The French are known for striking, but this time their cries may not be heard, writes Marianne Madden
The French strikes are a never-ending saga. The protesting instinct is deeply embedded in the nation’s psyche and they appear to strike as a knee-jerk reaction to any cutbacks to their comprehensive social system.
The current strikes have generated much intrigue but low levels of international sympathy. The workforce is protesting against proposals to raise the minimum retirement age from 60 to 62 by 2018, and to raise the full pension age from 65 to 67. The question is whether the French are simply getting worked up instead of, well, working?
French workers receive extensive social security benefits, enjoy a 35-hour week and five weeks compulsory vacation. The French have a life expectancy of 81 compared to the Irish life expectancy of 78. So, under the new policy, the French will work three years less than the Irish, while living an average of three years longer. Accordingly, the longer people live, the more they cost the state in health and pension costs. Indeed, it is the success of the social system in providing such comprehensive healthcare which helps people to live longer.
A shifting demographic renders the current system unsustainable. A larger workforce is needed to contribute, but they are refusing. The social system is therefore a victim of its own success.
Could Sarkozy have it right for once? The French president has backed his political career on the pension reform and his popularity has fallen as a result. But in the face of emptying coffers, this reform may be more a question of necessity than of policy.
Irrespective of how costs were cut, the French would have taken to the streets regardless. There is irony in that the controversial president might end his political career on a measure that is actually beneficial in the long run. The Socialist Party has promised to return the retirement age to 60 if elected in 2012. Public dissatisfaction with President Sarkozy proves that people should be more careful who they elect, as not every inept leader can be bullied.
Pension reforms have been met with strong disapproval in the past – strikes were successful against Chirac’s similar proposals in 1995. But this time the government will not back down; the problem is that neither will the people. Consequently, a confrontation has ensued, with Sarkozy ordering the opening of barricaded fuel depots.
The strike represents a modern-day Bastille, a standoff between French citizens and their leaders – essentially, this has always been how the country has achieved social change. Indignant cries of ‘non!’ may have inspired nations to follow the example of French revolutionaries, but in a modern context we are left looking blankly on. All nationalities complain; the difference appears to be that the French expect something to be done about it.
However, public vigilance is what creates favourable social policy in the first place. The French are demanding, passionate and some would say annoying when it comes to enforcing their socialist ideals. Unions have mobilised large sectors of society. Students in particular have taken to the streets in huge numbers, protesting on behalf of parents and grandparents.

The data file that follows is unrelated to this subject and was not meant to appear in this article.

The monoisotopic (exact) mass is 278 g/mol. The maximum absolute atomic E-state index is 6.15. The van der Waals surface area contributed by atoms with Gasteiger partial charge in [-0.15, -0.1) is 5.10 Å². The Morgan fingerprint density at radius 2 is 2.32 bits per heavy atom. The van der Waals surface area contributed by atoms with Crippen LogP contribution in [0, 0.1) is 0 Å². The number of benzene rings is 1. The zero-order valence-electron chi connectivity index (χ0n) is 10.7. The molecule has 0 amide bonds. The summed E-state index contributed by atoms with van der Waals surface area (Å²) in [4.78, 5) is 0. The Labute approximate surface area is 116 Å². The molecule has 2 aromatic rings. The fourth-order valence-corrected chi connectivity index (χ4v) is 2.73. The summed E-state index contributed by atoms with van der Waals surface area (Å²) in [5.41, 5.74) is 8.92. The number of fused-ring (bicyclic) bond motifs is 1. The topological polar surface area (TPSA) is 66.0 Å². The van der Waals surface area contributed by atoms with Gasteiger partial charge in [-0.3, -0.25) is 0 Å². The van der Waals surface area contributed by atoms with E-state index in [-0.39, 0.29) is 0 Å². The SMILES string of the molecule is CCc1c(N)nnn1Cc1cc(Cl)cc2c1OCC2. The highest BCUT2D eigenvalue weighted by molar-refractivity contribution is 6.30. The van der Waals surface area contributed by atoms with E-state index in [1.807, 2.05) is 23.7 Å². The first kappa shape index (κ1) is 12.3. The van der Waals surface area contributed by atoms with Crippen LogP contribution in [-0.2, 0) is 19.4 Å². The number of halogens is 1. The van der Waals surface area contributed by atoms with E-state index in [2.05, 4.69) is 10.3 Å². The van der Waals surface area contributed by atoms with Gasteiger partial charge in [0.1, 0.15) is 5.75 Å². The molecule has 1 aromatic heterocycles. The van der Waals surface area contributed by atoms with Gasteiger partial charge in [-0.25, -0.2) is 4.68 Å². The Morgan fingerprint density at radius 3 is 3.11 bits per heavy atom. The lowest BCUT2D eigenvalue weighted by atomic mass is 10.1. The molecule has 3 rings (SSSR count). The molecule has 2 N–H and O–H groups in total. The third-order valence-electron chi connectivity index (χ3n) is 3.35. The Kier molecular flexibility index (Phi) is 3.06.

The French are struggling to maintain the current retirement age because lowering it in the first place represented such a victory for the Socialist Party in 1983. The reform represents a step backwards, with social benefits achieved by past generates being dismantled. The strikes seem ridiculous from an international perspective, but are somewhat rationalised in a domestic context.
Disruptions are widespread; imposing fuel shortages, cancelling flights and taking students out of the classroom. A law has been established ensuring that minimum service levels in sectors such as transport are maintained. Consequently, the effects of the protests have not been as damaging to the economy as they could have been, while airlines and oil refineries have been the worst hit industries.
However, if students are to inherit an economy similar to the one they grew up in, they might do well to recognise the growing financial burden of pensions and the crushing cost of long-term strike action on private enterprise and on the state. The French are reacting as any indulged child would when their playtime is cut short – by having a good bawl. But with riots and economic self-harm among the possible repercussions, can we not expect the oldest population of Europe to finally grow up?
How the latest mobilisation will end remains to be seen. The senate has passed the bill and the government is hoping that the finality of the reform will settle the riots. People power appears to have failed, having become something of a modern myth.
Maybe working the French harder and longer will leave them with less energy to devote to the popular national pastime of taking to the streets. One thing is for sure though, the costs of the disruptions will have significant repercussions. Principles aside, the question remains: is two years extra paid work in a lifetime worth the additional wounds in an already flailing economic beast?